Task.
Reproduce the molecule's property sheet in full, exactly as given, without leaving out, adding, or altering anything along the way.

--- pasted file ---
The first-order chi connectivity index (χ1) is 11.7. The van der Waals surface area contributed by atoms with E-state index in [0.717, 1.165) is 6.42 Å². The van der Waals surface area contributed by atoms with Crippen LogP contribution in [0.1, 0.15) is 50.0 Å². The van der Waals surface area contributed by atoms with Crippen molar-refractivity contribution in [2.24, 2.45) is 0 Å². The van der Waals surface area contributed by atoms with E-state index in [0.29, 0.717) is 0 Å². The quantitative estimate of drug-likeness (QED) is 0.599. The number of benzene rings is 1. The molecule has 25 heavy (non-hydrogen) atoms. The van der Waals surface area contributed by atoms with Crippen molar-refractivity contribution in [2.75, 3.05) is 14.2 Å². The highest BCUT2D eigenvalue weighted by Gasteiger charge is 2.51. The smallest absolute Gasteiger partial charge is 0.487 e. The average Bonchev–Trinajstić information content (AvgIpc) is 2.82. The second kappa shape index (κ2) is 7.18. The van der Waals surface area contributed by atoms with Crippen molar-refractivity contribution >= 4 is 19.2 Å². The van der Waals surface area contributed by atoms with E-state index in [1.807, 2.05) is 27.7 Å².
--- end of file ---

The first-order chi connectivity index (χ1) is 11.7. The van der Waals surface area contributed by atoms with E-state index in [0.717, 1.165) is 6.42 Å². The van der Waals surface area contributed by atoms with Crippen LogP contribution in [0.1, 0.15) is 50.0 Å². The van der Waals surface area contributed by atoms with Crippen molar-refractivity contribution in [2.24, 2.45) is 0 Å². The van der Waals surface area contributed by atoms with E-state index in [0.29, 0.717) is 0 Å². The quantitative estimate of drug-likeness (QED) is 0.599. The number of benzene rings is 1. The molecule has 25 heavy (non-hydrogen) atoms. The van der Waals surface area contributed by atoms with Crippen molar-refractivity contribution in [2.75, 3.05) is 14.2 Å². The highest BCUT2D eigenvalue weighted by Gasteiger charge is 2.51. The smallest absolute Gasteiger partial charge is 0.487 e. The average Bonchev–Trinajstić information content (AvgIpc) is 2.82. The second kappa shape index (κ2) is 7.18. The van der Waals surface area contributed by atoms with Crippen molar-refractivity contribution >= 4 is 19.2 Å². The van der Waals surface area contributed by atoms with E-state index in [1.807, 2.05) is 27.7 Å².